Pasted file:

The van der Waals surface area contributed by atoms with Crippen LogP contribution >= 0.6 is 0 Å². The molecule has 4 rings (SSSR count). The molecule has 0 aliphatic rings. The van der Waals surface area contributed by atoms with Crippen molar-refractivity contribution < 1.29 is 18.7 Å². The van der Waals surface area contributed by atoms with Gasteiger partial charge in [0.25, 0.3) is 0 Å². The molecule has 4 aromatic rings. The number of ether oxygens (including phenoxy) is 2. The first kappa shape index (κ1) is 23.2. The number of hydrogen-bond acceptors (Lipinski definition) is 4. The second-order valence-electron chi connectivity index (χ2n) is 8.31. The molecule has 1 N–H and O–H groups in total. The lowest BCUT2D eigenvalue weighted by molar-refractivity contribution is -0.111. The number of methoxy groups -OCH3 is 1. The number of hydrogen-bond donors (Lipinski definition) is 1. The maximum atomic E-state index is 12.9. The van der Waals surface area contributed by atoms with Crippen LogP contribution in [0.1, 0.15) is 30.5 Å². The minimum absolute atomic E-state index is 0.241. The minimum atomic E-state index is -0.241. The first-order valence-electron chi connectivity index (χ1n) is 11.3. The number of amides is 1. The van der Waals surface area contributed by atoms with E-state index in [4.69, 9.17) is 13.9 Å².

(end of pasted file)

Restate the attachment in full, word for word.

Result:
The van der Waals surface area contributed by atoms with Crippen LogP contribution >= 0.6 is 0 Å². The molecule has 4 rings (SSSR count). The molecule has 0 aliphatic rings. The van der Waals surface area contributed by atoms with Crippen molar-refractivity contribution < 1.29 is 18.7 Å². The van der Waals surface area contributed by atoms with Gasteiger partial charge in [0.25, 0.3) is 0 Å². The molecule has 4 aromatic rings. The number of ether oxygens (including phenoxy) is 2. The first kappa shape index (κ1) is 23.2. The number of hydrogen-bond acceptors (Lipinski definition) is 4. The second-order valence-electron chi connectivity index (χ2n) is 8.31. The molecule has 1 N–H and O–H groups in total. The lowest BCUT2D eigenvalue weighted by molar-refractivity contribution is -0.111. The number of methoxy groups -OCH3 is 1. The number of hydrogen-bond donors (Lipinski definition) is 1. The maximum atomic E-state index is 12.9. The van der Waals surface area contributed by atoms with Crippen LogP contribution in [0.1, 0.15) is 30.5 Å². The minimum absolute atomic E-state index is 0.241. The minimum atomic E-state index is -0.241. The first-order valence-electron chi connectivity index (χ1n) is 11.3. The number of amides is 1. The van der Waals surface area contributed by atoms with E-state index in [4.69, 9.17) is 13.9 Å².